When Rachael Ibeling joined the University of Iowa Hospitals & Clinics this year, she knew she wanted to be proactive about creating a healthy and productive workspace.
After inquiring about a keyboard to better suit her needs, Ibeling, an administrative services coordinator and assistant to the DEO in the Department of Ophthalmology and Visual Sciences, was directed to the Ergonomics Program and participated in the Ergonomic Workstation Assessment and Evaluation process to design an optimal workspace. The evaluation resulted in improvements beyond a new keyboard, including a wireless headset.
"He definitely took a holistic view of my needs and workspace," Ibeling said of Marcus Seaton, director of workers' compensation and UI ergonomics. "The evaluation went well beyond the items I originally asked for."
In 2023, UI Ergonomics has conducted more than 200 workspace evaluations across campus and UI Health Care. Seaton and Tyler Guzowski, a PhD candidate in the College of Public Health, work with nurses, custodians, office workers and more to determine how to optimize their workspace for efficiency, comfort, and productivity.
The goal of ergonomics is to design workstations and spaces to fit individual needs and provide a comfortable environment for maximum productivity and efficiency.
Faculty and staff can request ergonomics evaluations as needed, and it is at the discretion of the employee's department to decide how it manages the program's recommendations. Seaton aims to deliver cost-effective and efficient recommendations that departments can realistically implement.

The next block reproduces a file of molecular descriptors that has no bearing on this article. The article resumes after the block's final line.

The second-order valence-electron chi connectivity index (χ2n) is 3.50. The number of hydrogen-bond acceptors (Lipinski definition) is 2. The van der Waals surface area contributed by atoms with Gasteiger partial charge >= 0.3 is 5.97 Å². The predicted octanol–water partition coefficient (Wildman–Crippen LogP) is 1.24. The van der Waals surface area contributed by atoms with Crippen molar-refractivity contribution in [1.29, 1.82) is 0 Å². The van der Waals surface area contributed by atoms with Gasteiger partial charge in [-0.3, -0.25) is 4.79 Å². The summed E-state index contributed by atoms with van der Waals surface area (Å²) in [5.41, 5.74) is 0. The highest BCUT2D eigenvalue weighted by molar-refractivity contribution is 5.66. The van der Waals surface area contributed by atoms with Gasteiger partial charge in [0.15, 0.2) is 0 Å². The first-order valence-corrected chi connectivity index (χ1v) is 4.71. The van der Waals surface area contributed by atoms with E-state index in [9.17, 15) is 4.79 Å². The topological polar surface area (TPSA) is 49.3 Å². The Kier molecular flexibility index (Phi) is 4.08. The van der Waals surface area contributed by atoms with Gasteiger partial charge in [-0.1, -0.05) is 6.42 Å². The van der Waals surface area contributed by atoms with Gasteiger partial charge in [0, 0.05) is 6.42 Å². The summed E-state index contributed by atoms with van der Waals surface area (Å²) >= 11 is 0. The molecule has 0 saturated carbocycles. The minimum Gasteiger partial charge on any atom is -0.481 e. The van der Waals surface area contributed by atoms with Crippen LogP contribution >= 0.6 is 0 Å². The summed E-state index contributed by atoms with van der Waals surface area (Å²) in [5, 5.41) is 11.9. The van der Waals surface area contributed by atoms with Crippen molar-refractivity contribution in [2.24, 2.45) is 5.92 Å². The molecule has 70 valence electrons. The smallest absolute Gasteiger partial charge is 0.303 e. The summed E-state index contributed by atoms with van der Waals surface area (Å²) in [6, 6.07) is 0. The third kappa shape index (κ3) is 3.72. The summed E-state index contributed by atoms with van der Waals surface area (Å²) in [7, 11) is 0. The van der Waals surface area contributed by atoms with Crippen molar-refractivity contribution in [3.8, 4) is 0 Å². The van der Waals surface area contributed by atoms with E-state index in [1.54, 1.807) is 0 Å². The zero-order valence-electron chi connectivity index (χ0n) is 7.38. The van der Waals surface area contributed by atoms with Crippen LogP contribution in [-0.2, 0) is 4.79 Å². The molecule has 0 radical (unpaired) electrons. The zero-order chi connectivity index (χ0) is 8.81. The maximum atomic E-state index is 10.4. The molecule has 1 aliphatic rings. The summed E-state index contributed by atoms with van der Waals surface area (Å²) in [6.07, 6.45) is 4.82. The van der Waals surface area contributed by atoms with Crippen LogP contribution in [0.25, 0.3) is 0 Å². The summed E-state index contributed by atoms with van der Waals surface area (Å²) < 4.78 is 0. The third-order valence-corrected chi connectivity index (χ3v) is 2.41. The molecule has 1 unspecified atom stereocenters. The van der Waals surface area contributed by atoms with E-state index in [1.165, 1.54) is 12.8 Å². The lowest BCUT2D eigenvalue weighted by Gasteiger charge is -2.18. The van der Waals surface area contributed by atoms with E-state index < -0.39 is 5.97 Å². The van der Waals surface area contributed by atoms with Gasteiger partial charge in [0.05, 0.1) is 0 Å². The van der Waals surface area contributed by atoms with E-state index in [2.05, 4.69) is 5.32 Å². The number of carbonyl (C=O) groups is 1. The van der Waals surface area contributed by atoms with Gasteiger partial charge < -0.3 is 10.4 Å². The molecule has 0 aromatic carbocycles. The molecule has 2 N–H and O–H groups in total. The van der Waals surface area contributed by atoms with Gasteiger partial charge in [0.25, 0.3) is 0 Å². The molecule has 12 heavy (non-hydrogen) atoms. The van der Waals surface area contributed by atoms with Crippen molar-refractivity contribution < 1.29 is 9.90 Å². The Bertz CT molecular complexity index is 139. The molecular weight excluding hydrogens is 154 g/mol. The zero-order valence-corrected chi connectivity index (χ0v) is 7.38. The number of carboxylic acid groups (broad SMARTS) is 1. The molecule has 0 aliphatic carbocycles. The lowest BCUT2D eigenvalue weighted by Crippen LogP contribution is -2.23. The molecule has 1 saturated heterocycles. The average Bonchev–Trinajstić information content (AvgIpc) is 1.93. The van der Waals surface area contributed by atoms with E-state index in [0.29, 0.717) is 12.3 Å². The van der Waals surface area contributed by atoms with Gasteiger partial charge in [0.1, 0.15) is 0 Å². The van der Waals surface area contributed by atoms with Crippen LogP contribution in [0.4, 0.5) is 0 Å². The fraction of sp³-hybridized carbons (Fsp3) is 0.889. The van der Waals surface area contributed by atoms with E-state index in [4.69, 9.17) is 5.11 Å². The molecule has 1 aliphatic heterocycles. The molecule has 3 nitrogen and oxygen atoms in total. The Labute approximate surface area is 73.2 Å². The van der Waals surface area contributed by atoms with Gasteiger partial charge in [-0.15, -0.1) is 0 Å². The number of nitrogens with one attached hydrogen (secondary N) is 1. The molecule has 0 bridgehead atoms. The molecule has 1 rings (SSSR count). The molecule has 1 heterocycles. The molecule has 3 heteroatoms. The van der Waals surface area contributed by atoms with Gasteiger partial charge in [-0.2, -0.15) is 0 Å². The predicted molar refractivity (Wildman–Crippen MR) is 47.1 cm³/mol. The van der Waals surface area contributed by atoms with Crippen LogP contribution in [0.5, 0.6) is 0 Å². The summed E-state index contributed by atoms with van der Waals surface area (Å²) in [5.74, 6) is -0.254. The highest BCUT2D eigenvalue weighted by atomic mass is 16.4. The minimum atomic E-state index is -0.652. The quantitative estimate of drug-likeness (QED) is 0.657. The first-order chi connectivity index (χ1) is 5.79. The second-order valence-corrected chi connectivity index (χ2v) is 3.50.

"An important thing to remember is that when it comes to, especially computer work and repetitive tasks, trauma is oftentimes cumulative," said Seaton, a physical therapist who has been with the UI for 10 years. "While you may recognize that you're doing something improper, but you continue to do it because it doesn't cause you discomfort right now, that doesn't mean it's not taking a toll over time.
"Accumulation of those micro-traumas can eventually lead to discomfort, pain, and then injury, so it's best to address issues now rather than waiting until they become a problem."
Seaton often deals with employees experiencing discomfort related to poor posture, repetitive tasks, and improper use of tools and equipment.
UI Ergonomics recommends incorporating these exercises to improve comfort and posture at work.
When Ibeling experienced a persistent pain in her neck, she worked with the Ergonomics Program to determine the need for a new chair.
"Marcus has taken the time to answer all of my questions," Ibeling said. "He's been very responsive."
For Seaton, the best part of his job is meeting people across campus, like Ibeling, and helping them be more comfortable and productive at work.
"The best part of the job is the ability to get out and around campus and meet all our faculty and staff," Seaton said. "I get to watch people work and do things they enjoy, which in turn is enjoyable for me."